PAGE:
As a recruiter we see hundreds of CVs each day. The ones which stand out the most are those which are clear and well organised.
A simple font (Calibri or Arial) and layout does the job and mean that those all-important skills and experience stand out for themselves.
We want all the people we work with to be successful, so have put together some best practice guidelines for CV writing.
Knowing where to start can be quite daunting, but writing a CV is actually very simple. There are many templates out there and whilst we don’t recommend them, some can be helpful in getting you started. These are not by any means the only way to approach writing your CV and creating a document using Word is by far the most straightforward method.
Name and current address: You should use your full name and if you are known by another name this should also be included on your CV. Too often, we see candidates with no address. This is important as it helps us to find you roles in your current location. If you are looking to relocate this should be made clear in a covering letter or in brackets after your address.
Phone Numbers: Please include all phone numbers other than your work number and check that these are correct before sending as this will be the primary way of contacting you.
Email: Again please check that this is correct so that job descriptions and interview details can be sent to you.
Qualifications: These should start with your most recent qualification. Include the date you were awarded this and the level you were awarded.
Experience: This should be presented clearly starting with your current/most recent role. The ideal format is date, company, role and then bullet pointed duties underneath. You should include all IT packages you have used and include all main duties.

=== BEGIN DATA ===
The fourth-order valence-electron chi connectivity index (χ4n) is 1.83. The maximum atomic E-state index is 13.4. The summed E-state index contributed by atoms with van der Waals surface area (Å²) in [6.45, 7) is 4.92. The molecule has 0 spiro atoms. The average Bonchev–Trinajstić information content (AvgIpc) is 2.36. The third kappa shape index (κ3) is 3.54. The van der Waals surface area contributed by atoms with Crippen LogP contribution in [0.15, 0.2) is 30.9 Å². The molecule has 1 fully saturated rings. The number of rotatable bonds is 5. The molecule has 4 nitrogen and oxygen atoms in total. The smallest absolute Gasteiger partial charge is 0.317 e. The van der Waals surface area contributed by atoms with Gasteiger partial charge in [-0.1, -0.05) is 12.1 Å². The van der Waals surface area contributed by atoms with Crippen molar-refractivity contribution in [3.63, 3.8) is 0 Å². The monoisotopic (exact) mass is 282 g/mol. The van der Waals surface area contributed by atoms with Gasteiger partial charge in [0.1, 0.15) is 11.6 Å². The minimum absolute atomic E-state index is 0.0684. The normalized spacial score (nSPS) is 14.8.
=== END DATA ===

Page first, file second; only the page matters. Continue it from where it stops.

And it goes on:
Personal statement: This can give an employer a feel for your general background and aspirations. It is not essential, but if you have a particular skill, or industry experience which you wish to continue pursuing then this is a good place to highlight it.
Driving, interests, references: This is personal preference, although these are now generally considered unnecessary as they are not ‘selection criteria’ and the main purpose of a CV is to show that you can do a given job.
Pictures, photographs, fonts: Although most agencies will change a CV to their standard format, it is important that yours represents who you are. What you look like will not be a consideration at interview, past being dressed appropriately, this cannot be used as selection criteria and therefore does not need to be on a CV. With this in mind, pictures, colours, photographs and fancy fonts are superfluous and do not add value to your experience. Obviously, there are some creative sectors to which this will not apply.
Reasons for leaving: If these are straight forward and do not require lots of explanation, they can be a good addition to a CV and should be placed under each individual job. Otherwise it is better to leave to the interview to discuss these.
Remember:Your CV is your first introduction to an organisation so needs to work in your favour. Present yourself well at this stage and you are much more likely to gain an interview. If you would like free advice on your current CV please contact us and we will be happy to help.